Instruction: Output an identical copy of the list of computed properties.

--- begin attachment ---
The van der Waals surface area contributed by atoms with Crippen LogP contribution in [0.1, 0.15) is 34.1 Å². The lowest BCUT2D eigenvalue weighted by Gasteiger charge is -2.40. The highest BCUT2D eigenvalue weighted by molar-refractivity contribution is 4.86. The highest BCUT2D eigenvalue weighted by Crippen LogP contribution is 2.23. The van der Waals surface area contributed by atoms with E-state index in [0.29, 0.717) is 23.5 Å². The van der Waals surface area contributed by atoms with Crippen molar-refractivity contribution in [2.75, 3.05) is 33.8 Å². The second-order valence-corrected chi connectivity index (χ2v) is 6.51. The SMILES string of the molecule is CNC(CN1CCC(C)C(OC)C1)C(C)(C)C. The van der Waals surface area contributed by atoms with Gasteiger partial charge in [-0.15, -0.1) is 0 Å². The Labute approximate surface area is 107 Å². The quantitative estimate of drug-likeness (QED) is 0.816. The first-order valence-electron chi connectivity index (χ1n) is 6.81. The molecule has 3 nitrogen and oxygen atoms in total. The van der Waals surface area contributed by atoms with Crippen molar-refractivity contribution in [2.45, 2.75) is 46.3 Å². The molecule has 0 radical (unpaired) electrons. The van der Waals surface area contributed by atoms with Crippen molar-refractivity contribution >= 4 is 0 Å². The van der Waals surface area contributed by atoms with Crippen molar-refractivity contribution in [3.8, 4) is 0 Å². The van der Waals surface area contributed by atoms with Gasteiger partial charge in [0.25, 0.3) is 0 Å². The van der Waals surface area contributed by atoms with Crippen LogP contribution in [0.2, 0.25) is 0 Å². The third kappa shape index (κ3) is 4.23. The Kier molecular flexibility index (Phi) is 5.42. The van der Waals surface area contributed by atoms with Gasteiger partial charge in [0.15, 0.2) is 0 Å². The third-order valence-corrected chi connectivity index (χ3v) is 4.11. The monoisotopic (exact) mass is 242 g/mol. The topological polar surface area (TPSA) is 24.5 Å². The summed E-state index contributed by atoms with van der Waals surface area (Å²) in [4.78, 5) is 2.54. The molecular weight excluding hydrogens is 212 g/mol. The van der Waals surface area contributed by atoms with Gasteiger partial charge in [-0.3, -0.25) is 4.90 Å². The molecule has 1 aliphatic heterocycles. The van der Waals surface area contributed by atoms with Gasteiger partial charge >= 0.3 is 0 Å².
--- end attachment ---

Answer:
The van der Waals surface area contributed by atoms with Crippen LogP contribution in [0.1, 0.15) is 34.1 Å². The lowest BCUT2D eigenvalue weighted by Gasteiger charge is -2.40. The highest BCUT2D eigenvalue weighted by molar-refractivity contribution is 4.86. The highest BCUT2D eigenvalue weighted by Crippen LogP contribution is 2.23. The van der Waals surface area contributed by atoms with E-state index in [0.29, 0.717) is 23.5 Å². The van der Waals surface area contributed by atoms with Crippen molar-refractivity contribution in [2.75, 3.05) is 33.8 Å². The second-order valence-corrected chi connectivity index (χ2v) is 6.51. The SMILES string of the molecule is CNC(CN1CCC(C)C(OC)C1)C(C)(C)C. The van der Waals surface area contributed by atoms with Gasteiger partial charge in [-0.15, -0.1) is 0 Å². The Labute approximate surface area is 107 Å². The quantitative estimate of drug-likeness (QED) is 0.816. The first-order valence-electron chi connectivity index (χ1n) is 6.81. The molecule has 3 nitrogen and oxygen atoms in total. The van der Waals surface area contributed by atoms with Crippen molar-refractivity contribution in [2.45, 2.75) is 46.3 Å². The molecule has 0 radical (unpaired) electrons. The van der Waals surface area contributed by atoms with Crippen molar-refractivity contribution >= 4 is 0 Å². The van der Waals surface area contributed by atoms with Crippen molar-refractivity contribution in [3.8, 4) is 0 Å². The van der Waals surface area contributed by atoms with Gasteiger partial charge in [0.25, 0.3) is 0 Å². The van der Waals surface area contributed by atoms with Crippen LogP contribution in [0.2, 0.25) is 0 Å². The third kappa shape index (κ3) is 4.23. The Kier molecular flexibility index (Phi) is 5.42. The van der Waals surface area contributed by atoms with Gasteiger partial charge in [0.15, 0.2) is 0 Å². The third-order valence-corrected chi connectivity index (χ3v) is 4.11. The monoisotopic (exact) mass is 242 g/mol. The topological polar surface area (TPSA) is 24.5 Å². The summed E-state index contributed by atoms with van der Waals surface area (Å²) in [4.78, 5) is 2.54. The molecular weight excluding hydrogens is 212 g/mol. The van der Waals surface area contributed by atoms with Gasteiger partial charge in [-0.3, -0.25) is 4.90 Å². The molecule has 1 aliphatic heterocycles. The van der Waals surface area contributed by atoms with Gasteiger partial charge >= 0.3 is 0 Å².